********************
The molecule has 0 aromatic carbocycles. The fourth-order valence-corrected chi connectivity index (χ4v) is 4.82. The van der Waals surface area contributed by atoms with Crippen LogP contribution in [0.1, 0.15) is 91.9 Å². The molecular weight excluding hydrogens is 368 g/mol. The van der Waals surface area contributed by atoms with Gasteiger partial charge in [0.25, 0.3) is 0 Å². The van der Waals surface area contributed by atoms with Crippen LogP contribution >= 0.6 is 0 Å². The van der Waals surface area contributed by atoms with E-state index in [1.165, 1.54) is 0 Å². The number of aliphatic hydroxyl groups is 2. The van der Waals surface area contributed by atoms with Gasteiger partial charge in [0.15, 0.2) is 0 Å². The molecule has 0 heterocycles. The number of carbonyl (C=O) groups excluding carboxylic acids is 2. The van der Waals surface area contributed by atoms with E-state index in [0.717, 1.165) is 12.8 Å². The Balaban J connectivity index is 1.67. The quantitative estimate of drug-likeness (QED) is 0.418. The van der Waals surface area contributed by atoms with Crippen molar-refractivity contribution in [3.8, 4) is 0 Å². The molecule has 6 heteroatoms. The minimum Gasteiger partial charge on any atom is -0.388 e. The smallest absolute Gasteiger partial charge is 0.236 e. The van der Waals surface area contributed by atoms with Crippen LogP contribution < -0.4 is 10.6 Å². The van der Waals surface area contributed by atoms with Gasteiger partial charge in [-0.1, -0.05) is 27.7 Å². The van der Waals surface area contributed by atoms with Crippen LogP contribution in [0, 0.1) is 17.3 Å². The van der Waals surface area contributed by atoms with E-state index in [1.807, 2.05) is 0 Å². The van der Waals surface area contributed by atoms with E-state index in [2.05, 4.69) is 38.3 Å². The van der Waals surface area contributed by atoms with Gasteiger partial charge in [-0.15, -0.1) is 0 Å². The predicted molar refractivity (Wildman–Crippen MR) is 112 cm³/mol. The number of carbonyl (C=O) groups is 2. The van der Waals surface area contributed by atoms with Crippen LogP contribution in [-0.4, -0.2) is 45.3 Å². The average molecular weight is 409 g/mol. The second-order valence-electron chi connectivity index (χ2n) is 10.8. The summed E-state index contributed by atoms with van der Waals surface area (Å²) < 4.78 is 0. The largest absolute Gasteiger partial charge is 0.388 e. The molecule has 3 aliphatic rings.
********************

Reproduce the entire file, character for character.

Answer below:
The molecule has 0 aromatic carbocycles. The fourth-order valence-corrected chi connectivity index (χ4v) is 4.82. The van der Waals surface area contributed by atoms with Crippen LogP contribution in [0.1, 0.15) is 91.9 Å². The molecular weight excluding hydrogens is 368 g/mol. The van der Waals surface area contributed by atoms with Gasteiger partial charge in [0.25, 0.3) is 0 Å². The van der Waals surface area contributed by atoms with Crippen LogP contribution >= 0.6 is 0 Å². The van der Waals surface area contributed by atoms with E-state index in [1.165, 1.54) is 0 Å². The number of aliphatic hydroxyl groups is 2. The van der Waals surface area contributed by atoms with Gasteiger partial charge in [0.15, 0.2) is 0 Å². The molecule has 0 heterocycles. The number of carbonyl (C=O) groups excluding carboxylic acids is 2. The van der Waals surface area contributed by atoms with E-state index in [0.717, 1.165) is 12.8 Å². The Balaban J connectivity index is 1.67. The quantitative estimate of drug-likeness (QED) is 0.418. The van der Waals surface area contributed by atoms with Crippen molar-refractivity contribution in [3.8, 4) is 0 Å². The molecule has 6 heteroatoms. The minimum Gasteiger partial charge on any atom is -0.388 e. The smallest absolute Gasteiger partial charge is 0.236 e. The van der Waals surface area contributed by atoms with Crippen LogP contribution < -0.4 is 10.6 Å². The van der Waals surface area contributed by atoms with Gasteiger partial charge in [-0.1, -0.05) is 27.7 Å². The van der Waals surface area contributed by atoms with Crippen LogP contribution in [0, 0.1) is 17.3 Å². The van der Waals surface area contributed by atoms with E-state index in [1.807, 2.05) is 0 Å². The van der Waals surface area contributed by atoms with E-state index in [2.05, 4.69) is 38.3 Å². The van der Waals surface area contributed by atoms with Gasteiger partial charge in [-0.15, -0.1) is 0 Å². The predicted molar refractivity (Wildman–Crippen MR) is 112 cm³/mol. The number of carbonyl (C=O) groups is 2. The van der Waals surface area contributed by atoms with Crippen LogP contribution in [-0.4, -0.2) is 45.3 Å². The average molecular weight is 409 g/mol. The second-order valence-electron chi connectivity index (χ2n) is 10.8. The summed E-state index contributed by atoms with van der Waals surface area (Å²) < 4.78 is 0. The largest absolute Gasteiger partial charge is 0.388 e. The molecule has 3 aliphatic rings.